Title

Fundamental Constitutional Concepts and the Roles of the Branches of Government

Publication Type

Book Chapter

Publication Date

8-2015

Abstract

The duty to uphold the Constitution of Singapore possessed by the branches of government suggests that each branch must, when exercising its powers, determine for itself what the Constitution requires it to do. This raises the issue of whether the determination of the meaning of a fundamental right by any particular branch of government ought to be binding on the other branches. In other words, should a pronouncement by any particular branch be authoritative?

This chapter examines of certain fundamental constitutional concepts, namely, the doctrine of the separation of powers, the rule of law, constitutionalism, the status of bills of rights as enforceable law, and the independent duty of the branches of government to interpret a bill of rights. This lays the groundwork for a discussion of the central question: whether one branch should have final say over the other branches as to the meaning of constitutional provisions, and in particular the provisions protecting fundamental rights. Finally, the concept of a constitutional conversation or dialogue is put forward as a practical model for the relationship between the branches of government as regards interpreting a bill of rights.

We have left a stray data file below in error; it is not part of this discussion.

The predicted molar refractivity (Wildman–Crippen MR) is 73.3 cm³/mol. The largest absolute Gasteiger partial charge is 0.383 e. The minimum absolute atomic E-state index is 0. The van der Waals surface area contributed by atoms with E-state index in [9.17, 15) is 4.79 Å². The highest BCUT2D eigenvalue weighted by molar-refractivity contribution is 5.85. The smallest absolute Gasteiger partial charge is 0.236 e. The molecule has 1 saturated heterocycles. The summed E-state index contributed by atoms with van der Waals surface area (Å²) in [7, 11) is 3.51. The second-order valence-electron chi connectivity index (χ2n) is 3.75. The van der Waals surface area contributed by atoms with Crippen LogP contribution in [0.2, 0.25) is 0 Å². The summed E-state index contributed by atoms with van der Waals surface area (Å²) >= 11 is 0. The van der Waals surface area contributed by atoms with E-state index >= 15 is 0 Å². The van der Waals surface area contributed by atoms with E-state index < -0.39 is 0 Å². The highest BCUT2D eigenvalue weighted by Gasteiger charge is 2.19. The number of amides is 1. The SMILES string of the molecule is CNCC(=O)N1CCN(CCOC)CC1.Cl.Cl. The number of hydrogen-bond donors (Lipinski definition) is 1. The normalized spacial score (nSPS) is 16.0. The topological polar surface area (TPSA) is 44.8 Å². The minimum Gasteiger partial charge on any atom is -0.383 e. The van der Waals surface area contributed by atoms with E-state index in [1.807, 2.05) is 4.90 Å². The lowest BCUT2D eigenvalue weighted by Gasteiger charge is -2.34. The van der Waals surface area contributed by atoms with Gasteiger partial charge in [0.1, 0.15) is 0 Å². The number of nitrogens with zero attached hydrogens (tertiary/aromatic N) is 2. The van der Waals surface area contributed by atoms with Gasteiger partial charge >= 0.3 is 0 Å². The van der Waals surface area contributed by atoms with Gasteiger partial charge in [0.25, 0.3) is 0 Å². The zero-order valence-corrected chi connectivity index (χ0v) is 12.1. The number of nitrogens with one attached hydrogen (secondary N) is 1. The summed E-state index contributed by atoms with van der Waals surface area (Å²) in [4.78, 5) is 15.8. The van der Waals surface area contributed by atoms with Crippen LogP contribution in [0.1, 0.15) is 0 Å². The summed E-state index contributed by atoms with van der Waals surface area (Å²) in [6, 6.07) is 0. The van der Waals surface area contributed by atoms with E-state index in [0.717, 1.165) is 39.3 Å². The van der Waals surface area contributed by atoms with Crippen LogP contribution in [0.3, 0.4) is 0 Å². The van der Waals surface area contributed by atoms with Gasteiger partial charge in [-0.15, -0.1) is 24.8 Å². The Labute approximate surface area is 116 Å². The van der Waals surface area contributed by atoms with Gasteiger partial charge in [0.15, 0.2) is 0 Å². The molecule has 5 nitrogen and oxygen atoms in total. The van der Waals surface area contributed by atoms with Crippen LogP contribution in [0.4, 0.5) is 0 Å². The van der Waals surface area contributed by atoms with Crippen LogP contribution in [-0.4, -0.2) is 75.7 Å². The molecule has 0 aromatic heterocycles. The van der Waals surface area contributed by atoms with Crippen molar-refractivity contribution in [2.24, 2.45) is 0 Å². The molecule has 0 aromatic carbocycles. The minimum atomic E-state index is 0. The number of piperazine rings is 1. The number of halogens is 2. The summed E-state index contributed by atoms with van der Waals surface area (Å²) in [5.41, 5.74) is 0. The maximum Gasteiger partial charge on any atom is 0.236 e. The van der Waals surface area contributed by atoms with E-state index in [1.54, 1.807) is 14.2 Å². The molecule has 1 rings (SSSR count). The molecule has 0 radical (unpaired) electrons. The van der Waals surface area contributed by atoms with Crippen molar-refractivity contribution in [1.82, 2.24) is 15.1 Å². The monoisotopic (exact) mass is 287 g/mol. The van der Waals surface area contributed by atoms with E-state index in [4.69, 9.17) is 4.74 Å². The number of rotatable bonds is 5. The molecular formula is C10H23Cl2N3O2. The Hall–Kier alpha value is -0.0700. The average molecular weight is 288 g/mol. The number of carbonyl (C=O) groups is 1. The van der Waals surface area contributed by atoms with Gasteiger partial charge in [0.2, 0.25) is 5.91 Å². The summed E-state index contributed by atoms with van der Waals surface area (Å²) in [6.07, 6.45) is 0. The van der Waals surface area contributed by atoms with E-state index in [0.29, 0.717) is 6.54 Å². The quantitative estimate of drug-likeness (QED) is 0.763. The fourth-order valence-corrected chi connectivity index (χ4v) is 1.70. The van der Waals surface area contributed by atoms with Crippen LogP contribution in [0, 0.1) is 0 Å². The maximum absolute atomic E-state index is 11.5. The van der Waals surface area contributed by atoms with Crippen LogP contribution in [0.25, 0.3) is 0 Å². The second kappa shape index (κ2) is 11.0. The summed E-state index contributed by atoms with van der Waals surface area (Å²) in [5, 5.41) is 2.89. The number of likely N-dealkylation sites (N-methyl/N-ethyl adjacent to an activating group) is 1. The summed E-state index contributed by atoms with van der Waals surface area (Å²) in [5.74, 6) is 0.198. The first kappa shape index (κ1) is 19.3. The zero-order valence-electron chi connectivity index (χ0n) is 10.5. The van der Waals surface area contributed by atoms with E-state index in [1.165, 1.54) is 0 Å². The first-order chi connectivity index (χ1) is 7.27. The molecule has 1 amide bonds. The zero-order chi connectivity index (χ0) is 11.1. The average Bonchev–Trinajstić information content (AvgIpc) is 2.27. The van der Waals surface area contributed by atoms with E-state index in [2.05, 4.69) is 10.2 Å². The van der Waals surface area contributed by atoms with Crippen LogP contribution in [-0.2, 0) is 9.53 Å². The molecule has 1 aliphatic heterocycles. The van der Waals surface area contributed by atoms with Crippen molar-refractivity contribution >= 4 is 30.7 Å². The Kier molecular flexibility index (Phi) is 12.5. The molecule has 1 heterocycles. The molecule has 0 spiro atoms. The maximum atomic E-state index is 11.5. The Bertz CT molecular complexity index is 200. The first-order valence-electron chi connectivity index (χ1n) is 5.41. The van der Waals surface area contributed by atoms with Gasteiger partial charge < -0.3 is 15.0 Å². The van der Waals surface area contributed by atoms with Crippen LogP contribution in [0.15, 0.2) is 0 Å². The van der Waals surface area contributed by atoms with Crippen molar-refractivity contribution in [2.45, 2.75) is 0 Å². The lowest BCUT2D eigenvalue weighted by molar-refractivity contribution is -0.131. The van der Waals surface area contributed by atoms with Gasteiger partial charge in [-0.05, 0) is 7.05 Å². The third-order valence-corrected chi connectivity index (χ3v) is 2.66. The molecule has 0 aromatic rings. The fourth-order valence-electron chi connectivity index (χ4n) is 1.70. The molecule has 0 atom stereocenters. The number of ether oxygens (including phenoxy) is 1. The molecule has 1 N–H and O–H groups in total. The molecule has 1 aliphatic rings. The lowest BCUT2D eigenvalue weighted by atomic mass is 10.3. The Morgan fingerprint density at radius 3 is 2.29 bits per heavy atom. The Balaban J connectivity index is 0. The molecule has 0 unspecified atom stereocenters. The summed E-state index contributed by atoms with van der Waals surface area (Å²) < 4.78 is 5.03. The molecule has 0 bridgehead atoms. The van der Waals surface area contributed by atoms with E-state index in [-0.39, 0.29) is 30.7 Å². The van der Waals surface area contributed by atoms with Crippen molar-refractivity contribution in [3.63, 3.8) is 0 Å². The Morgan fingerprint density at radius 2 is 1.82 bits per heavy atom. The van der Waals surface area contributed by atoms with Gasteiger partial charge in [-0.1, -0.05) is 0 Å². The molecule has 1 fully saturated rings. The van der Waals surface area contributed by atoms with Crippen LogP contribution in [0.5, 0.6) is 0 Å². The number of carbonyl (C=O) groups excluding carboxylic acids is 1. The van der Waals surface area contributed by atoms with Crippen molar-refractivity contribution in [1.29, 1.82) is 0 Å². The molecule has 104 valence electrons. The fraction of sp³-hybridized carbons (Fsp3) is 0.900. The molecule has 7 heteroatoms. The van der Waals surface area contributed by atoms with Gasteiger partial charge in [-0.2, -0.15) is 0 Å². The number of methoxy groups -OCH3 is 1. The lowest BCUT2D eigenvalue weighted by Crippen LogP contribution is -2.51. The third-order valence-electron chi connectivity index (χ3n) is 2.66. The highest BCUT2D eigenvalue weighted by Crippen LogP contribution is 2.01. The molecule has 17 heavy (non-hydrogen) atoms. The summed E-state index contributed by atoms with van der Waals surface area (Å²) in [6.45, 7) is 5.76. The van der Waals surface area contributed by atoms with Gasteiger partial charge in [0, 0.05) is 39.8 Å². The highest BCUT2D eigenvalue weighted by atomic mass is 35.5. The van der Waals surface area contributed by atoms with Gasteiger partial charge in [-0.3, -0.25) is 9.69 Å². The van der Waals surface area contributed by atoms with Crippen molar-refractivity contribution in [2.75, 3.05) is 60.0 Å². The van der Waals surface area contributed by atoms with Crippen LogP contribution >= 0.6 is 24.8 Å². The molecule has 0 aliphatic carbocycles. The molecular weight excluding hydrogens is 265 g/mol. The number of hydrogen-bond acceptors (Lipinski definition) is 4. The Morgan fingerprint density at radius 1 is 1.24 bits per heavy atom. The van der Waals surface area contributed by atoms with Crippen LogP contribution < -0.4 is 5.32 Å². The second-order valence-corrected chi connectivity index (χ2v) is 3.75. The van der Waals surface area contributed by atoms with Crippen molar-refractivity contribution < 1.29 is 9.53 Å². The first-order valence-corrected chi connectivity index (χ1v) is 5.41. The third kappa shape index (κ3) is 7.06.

Keywords

constitutional dialogue, constitutionalism, roles of the branches of government, rule of law, separation of powers, Singapore constitutional law

Discipline

Administrative Law | Asian Studies

Research Areas

Law, Society and Governance; Others

Publication

The Legal System of Singapore: Institutions, Principles and Practices

First Page

47

Last Page

88

ISBN

9789814608404

Publisher

LexisNexis

City or Country

Singapore

Copyright Owner and License

Jack Tsen-Ta Lee

Additional URL

http://search.library.smu.edu.sg/SMU:Everything:SMU_ALMA2150610690002601

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